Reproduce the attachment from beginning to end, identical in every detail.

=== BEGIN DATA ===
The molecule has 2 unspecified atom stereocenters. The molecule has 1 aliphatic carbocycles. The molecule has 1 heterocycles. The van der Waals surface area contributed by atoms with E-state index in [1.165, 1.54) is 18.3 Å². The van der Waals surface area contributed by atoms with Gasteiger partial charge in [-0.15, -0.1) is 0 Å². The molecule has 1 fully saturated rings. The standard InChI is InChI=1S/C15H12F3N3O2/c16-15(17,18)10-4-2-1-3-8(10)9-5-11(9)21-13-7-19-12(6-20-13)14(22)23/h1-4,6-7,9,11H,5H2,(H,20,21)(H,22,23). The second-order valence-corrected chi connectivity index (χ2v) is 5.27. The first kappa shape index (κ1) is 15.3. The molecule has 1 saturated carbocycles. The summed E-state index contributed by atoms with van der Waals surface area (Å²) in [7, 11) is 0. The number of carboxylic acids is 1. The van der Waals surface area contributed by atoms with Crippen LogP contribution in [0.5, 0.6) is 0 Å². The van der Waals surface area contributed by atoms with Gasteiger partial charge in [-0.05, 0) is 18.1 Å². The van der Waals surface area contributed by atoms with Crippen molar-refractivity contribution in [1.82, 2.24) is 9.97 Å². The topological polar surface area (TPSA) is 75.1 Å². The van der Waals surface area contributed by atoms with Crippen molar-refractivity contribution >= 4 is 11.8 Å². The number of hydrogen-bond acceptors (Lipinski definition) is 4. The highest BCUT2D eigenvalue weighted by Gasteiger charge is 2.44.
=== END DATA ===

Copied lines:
The molecule has 2 unspecified atom stereocenters. The molecule has 1 aliphatic carbocycles. The molecule has 1 heterocycles. The van der Waals surface area contributed by atoms with E-state index in [1.165, 1.54) is 18.3 Å². The van der Waals surface area contributed by atoms with Gasteiger partial charge in [-0.15, -0.1) is 0 Å². The molecule has 1 fully saturated rings. The standard InChI is InChI=1S/C15H12F3N3O2/c16-15(17,18)10-4-2-1-3-8(10)9-5-11(9)21-13-7-19-12(6-20-13)14(22)23/h1-4,6-7,9,11H,5H2,(H,20,21)(H,22,23). The second-order valence-corrected chi connectivity index (χ2v) is 5.27. The first kappa shape index (κ1) is 15.3. The molecule has 1 saturated carbocycles. The summed E-state index contributed by atoms with van der Waals surface area (Å²) in [7, 11) is 0. The number of carboxylic acids is 1. The van der Waals surface area contributed by atoms with Crippen LogP contribution in [0.5, 0.6) is 0 Å². The van der Waals surface area contributed by atoms with Gasteiger partial charge in [-0.05, 0) is 18.1 Å². The van der Waals surface area contributed by atoms with Crippen molar-refractivity contribution in [1.82, 2.24) is 9.97 Å². The topological polar surface area (TPSA) is 75.1 Å². The van der Waals surface area contributed by atoms with Crippen molar-refractivity contribution >= 4 is 11.8 Å². The number of hydrogen-bond acceptors (Lipinski definition) is 4. The highest BCUT2D eigenvalue weighted by Gasteiger charge is 2.44.